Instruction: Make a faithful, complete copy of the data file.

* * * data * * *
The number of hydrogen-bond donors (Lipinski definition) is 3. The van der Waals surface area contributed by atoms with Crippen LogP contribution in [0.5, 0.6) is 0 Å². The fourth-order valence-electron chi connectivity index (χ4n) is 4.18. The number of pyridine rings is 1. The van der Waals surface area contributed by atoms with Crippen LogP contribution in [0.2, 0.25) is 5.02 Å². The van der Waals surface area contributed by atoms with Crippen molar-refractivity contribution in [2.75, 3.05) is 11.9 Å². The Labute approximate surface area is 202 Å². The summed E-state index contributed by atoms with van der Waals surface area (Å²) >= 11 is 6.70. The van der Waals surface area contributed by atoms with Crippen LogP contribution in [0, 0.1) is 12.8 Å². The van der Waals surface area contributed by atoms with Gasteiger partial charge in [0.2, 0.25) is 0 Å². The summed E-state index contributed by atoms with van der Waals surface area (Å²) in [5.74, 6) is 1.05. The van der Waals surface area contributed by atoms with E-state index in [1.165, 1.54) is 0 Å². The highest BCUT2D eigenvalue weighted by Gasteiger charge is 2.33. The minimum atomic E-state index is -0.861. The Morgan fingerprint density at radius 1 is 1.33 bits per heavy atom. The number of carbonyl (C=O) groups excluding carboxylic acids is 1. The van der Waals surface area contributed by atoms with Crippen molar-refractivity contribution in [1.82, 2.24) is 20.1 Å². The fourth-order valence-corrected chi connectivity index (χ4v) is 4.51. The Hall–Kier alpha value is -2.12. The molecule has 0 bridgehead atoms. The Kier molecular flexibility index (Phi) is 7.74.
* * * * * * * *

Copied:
The number of hydrogen-bond donors (Lipinski definition) is 3. The van der Waals surface area contributed by atoms with Crippen LogP contribution in [0.5, 0.6) is 0 Å². The fourth-order valence-electron chi connectivity index (χ4n) is 4.18. The number of pyridine rings is 1. The van der Waals surface area contributed by atoms with Crippen LogP contribution in [0.2, 0.25) is 5.02 Å². The van der Waals surface area contributed by atoms with Crippen molar-refractivity contribution in [2.75, 3.05) is 11.9 Å². The Labute approximate surface area is 202 Å². The summed E-state index contributed by atoms with van der Waals surface area (Å²) >= 11 is 6.70. The van der Waals surface area contributed by atoms with Crippen LogP contribution in [0, 0.1) is 12.8 Å². The van der Waals surface area contributed by atoms with Gasteiger partial charge in [0.2, 0.25) is 0 Å². The summed E-state index contributed by atoms with van der Waals surface area (Å²) in [5.74, 6) is 1.05. The van der Waals surface area contributed by atoms with E-state index in [1.165, 1.54) is 0 Å². The highest BCUT2D eigenvalue weighted by Gasteiger charge is 2.33. The minimum atomic E-state index is -0.861. The Morgan fingerprint density at radius 1 is 1.33 bits per heavy atom. The number of carbonyl (C=O) groups excluding carboxylic acids is 1. The van der Waals surface area contributed by atoms with Crippen molar-refractivity contribution in [1.82, 2.24) is 20.1 Å². The fourth-order valence-corrected chi connectivity index (χ4v) is 4.51. The Hall–Kier alpha value is -2.12. The molecule has 0 bridgehead atoms. The Kier molecular flexibility index (Phi) is 7.74.